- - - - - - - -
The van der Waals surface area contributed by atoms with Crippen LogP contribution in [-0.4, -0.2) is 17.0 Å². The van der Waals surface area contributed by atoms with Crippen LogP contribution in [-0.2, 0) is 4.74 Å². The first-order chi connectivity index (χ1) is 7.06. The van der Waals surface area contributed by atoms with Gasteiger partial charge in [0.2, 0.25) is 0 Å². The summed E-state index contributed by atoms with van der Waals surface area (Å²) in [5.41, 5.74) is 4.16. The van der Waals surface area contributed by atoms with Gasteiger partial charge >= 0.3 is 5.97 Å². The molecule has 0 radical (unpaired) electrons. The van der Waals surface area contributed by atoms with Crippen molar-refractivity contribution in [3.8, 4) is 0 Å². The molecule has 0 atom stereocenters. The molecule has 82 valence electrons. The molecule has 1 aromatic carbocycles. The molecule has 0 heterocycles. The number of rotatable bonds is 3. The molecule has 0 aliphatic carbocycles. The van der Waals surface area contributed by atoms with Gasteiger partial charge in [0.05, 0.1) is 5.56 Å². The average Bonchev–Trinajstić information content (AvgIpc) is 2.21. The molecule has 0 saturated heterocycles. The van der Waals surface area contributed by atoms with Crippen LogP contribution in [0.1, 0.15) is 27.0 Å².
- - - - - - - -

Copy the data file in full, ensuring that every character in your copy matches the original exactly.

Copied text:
The van der Waals surface area contributed by atoms with Crippen LogP contribution in [-0.4, -0.2) is 17.0 Å². The van der Waals surface area contributed by atoms with Crippen LogP contribution in [-0.2, 0) is 4.74 Å². The first-order chi connectivity index (χ1) is 7.06. The van der Waals surface area contributed by atoms with Gasteiger partial charge in [0.2, 0.25) is 0 Å². The summed E-state index contributed by atoms with van der Waals surface area (Å²) in [5.41, 5.74) is 4.16. The van der Waals surface area contributed by atoms with Gasteiger partial charge >= 0.3 is 5.97 Å². The molecule has 0 radical (unpaired) electrons. The van der Waals surface area contributed by atoms with Crippen molar-refractivity contribution in [3.8, 4) is 0 Å². The molecule has 0 atom stereocenters. The molecule has 82 valence electrons. The molecule has 1 aromatic carbocycles. The molecule has 0 heterocycles. The number of rotatable bonds is 3. The molecule has 0 aliphatic carbocycles. The van der Waals surface area contributed by atoms with Gasteiger partial charge in [0.05, 0.1) is 5.56 Å². The average Bonchev–Trinajstić information content (AvgIpc) is 2.21. The molecule has 0 saturated heterocycles. The van der Waals surface area contributed by atoms with Crippen LogP contribution in [0.1, 0.15) is 27.0 Å².